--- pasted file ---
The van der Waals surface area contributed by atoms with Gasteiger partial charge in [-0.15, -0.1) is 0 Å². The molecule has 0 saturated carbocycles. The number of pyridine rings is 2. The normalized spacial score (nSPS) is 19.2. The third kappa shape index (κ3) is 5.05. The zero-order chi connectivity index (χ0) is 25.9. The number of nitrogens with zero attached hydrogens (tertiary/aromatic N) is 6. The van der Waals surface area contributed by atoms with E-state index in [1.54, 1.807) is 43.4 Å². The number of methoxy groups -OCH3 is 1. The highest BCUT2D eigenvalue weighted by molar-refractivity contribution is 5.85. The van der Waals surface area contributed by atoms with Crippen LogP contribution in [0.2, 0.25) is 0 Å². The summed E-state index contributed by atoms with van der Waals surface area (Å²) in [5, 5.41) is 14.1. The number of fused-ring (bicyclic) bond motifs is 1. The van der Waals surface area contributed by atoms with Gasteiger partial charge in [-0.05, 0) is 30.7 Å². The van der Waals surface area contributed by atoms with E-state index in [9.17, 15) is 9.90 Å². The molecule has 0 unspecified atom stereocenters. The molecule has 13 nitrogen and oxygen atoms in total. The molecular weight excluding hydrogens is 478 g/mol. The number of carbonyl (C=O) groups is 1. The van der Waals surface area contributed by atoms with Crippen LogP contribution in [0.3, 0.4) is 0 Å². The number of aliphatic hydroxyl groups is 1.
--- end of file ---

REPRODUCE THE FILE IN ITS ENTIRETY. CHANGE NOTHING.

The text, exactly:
The van der Waals surface area contributed by atoms with Gasteiger partial charge in [-0.15, -0.1) is 0 Å². The molecule has 0 saturated carbocycles. The number of pyridine rings is 2. The normalized spacial score (nSPS) is 19.2. The third kappa shape index (κ3) is 5.05. The zero-order chi connectivity index (χ0) is 25.9. The number of nitrogens with zero attached hydrogens (tertiary/aromatic N) is 6. The van der Waals surface area contributed by atoms with E-state index in [1.54, 1.807) is 43.4 Å². The number of methoxy groups -OCH3 is 1. The highest BCUT2D eigenvalue weighted by molar-refractivity contribution is 5.85. The van der Waals surface area contributed by atoms with Crippen LogP contribution in [0.2, 0.25) is 0 Å². The summed E-state index contributed by atoms with van der Waals surface area (Å²) in [5, 5.41) is 14.1. The number of fused-ring (bicyclic) bond motifs is 1. The van der Waals surface area contributed by atoms with Gasteiger partial charge in [-0.05, 0) is 30.7 Å². The van der Waals surface area contributed by atoms with E-state index in [9.17, 15) is 9.90 Å². The molecule has 0 unspecified atom stereocenters. The molecule has 13 nitrogen and oxygen atoms in total. The molecular weight excluding hydrogens is 478 g/mol. The number of carbonyl (C=O) groups is 1. The van der Waals surface area contributed by atoms with Crippen LogP contribution in [0.3, 0.4) is 0 Å². The number of aliphatic hydroxyl groups is 1.